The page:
Review: HTC Desire 816

Big phones tend to come with the issue of needing to spend big money, but HTC’s latest entry seeks to prove that phablets don’t have to cost an arm or a leg.

Features

A new phone for a different market, the 816 sits in HTC’s “Desire” range, a once flagship brand that his been pushed to the side and now represents the mid-range and value end of the market.

For this Desire model, you’ll find some familiar specs from HTC’s Desire handsets, slightly upgraded for 2014, and with a reliance more on the newer smaller nanoSIM size we saw HTC jump to in the 2014 edition of the One (M8).

First is the screen, and for that HTC is relying on a 5.5 inch 720p touchscreen, showing 267 pixels per inch (ppi) with the soft buttons built into the screen thanks to HTC’s use of Android 4.4 “KitKat” which is also here. HTC’s BoomSound two front-facing speakers flank the screen at both the top and bottom.

Android will run on a quad-core Snapdragon 400 processor, clocked at 1.6GHz and running alongside the Adreno 305 graphics chip, working alongside 1.5GB RAM, 8GB storage, with room to move for the 8GB storage provided you throw more into the microSD slot.

Connections are all pretty standard for a mid-range phone, because while you won’t see 802.11ac, you will find WiFi across 802.11b/g/n, DLNA, GPS, 4G LTE, and Bluetooth 4.0 with Apt-X, as well as microUSB for charging and data transfer.

Cameras are also present, with HTC moving away from its UltraPixel technology in this device and sticking with a 13 megapixel rear camera with flash, while the front camera is set to 5 megapixels and has been rebadged as a “selfie” camera. Both cameras can also record video, with 1080p Full HD capable out of both.

Few buttons can be found on the device, with merely a power button and volume rocker on the left edge.

It’s the same situation with ports, as only a 3;.5mm headset jack sits up top and a microUSB port at the very bottom.

The battery on the HTC Desire 816 is rated at 2600mAh.

Performance

Tablet sized phones or “phablets” are known to be a little on the expensive side, as big screens, big batteries, and big speedy pieces of technology often go hand in hand, raising the price considerably.

But what if you could build a smartphone that was big enough, and relied on a decent but not uber high-end set of specs to make something suitable more for the people out there keen to spend less and still feel like they’re getting more?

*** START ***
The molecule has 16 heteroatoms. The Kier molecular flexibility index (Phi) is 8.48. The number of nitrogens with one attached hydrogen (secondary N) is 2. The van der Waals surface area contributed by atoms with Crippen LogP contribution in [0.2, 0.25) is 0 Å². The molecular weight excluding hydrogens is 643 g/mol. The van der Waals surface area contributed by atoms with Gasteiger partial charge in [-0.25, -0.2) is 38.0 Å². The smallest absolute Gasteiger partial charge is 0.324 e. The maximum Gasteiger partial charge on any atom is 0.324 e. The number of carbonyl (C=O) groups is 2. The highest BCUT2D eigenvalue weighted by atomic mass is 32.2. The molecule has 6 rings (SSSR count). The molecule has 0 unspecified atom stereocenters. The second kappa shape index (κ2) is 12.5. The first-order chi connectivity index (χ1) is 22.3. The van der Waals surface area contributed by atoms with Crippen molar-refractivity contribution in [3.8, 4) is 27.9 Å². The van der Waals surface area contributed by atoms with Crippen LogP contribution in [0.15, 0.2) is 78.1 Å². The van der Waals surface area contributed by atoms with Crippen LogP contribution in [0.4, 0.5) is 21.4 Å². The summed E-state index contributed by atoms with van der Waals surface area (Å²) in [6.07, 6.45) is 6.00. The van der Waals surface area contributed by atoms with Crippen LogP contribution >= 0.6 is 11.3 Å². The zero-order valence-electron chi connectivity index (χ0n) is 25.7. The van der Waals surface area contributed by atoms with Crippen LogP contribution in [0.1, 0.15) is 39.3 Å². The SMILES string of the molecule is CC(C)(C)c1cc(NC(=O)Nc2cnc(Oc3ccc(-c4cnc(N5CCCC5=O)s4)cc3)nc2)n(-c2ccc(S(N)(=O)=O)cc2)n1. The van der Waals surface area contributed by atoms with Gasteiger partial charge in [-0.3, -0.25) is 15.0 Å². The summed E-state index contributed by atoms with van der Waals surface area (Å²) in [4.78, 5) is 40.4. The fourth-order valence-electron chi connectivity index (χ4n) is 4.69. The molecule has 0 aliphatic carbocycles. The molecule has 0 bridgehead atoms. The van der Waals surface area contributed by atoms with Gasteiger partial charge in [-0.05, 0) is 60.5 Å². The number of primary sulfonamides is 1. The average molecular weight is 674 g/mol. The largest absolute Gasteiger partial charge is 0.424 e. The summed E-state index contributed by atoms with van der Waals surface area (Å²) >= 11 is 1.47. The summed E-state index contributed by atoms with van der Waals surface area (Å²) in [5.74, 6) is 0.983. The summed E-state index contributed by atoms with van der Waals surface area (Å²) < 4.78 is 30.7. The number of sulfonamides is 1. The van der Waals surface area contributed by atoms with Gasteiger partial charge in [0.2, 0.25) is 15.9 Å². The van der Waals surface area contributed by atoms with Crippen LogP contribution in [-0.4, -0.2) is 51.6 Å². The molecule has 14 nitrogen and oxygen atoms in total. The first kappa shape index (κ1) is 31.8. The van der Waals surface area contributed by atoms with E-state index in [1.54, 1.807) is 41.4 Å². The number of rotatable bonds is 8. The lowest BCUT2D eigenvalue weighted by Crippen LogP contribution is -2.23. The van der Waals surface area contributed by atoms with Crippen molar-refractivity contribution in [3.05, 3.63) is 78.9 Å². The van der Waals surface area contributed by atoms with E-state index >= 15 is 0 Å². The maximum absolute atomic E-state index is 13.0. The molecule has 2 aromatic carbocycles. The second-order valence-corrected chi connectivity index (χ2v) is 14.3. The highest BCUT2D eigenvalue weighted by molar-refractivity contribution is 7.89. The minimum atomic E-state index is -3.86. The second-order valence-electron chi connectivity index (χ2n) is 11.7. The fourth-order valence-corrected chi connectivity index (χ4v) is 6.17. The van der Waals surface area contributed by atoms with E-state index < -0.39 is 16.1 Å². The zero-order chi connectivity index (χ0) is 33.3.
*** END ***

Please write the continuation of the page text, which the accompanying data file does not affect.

If you did that, you’d have the HTC Desire 816, an attempt to provide a big screen — a big decent screen at that — to the mid-section of the market with a mid-section price.

That price is just a hair under $400, and for that, you’ll find a relatively up to date set of specs, including a quad-core processor, 4G, 13 megapixel camera, and more, sitting under a big 5.5 inch screen.

Looking at the Desire 816, it’s pretty clear what HTC was channeling when it designed and build this handset.

We’ll let you draw your own conclusions, but with a glossy plastic casing, top left rear camera placement, and buttons on the side, it’s easy to think that HTC was thinking about Apple’s iPhone 5C when it crafted this handset, as the two are very, very similar.

In fact, even if you remove the camera location, it’s really the glossy plastic that gives it away, as HTC has almost always taken a matte approach to its metals, so this is closer to that other other top tiered smartphone manufacturer than HTC normally reaches to.

That’s not to say it’s bad, though, as the plastic body feels strong with no creaks and exhibits a reasonable heft, though it is very slippery, so make sure to grip it accordingly.

Button placement is a little odd, with both sitting at the top of the left edge, making it harder to control with your thumb if you normally hold the handset with your left hand.

Hold it with your right and it doesn’t change dramatically, requiring a very top centric approach to keeping the power and volume buttons close by, and in turn making things a little difficult for a solid grip unless you have massive hands.

We can see why the power button isn’t up top anymore, truly we can, as the size makes this a little prohibiting, but the right side — where the buttons were on the 5.9 inch HTC One Max — seem like an easier place for most fingers to get at, so we’re a little curious as the decision for this one.

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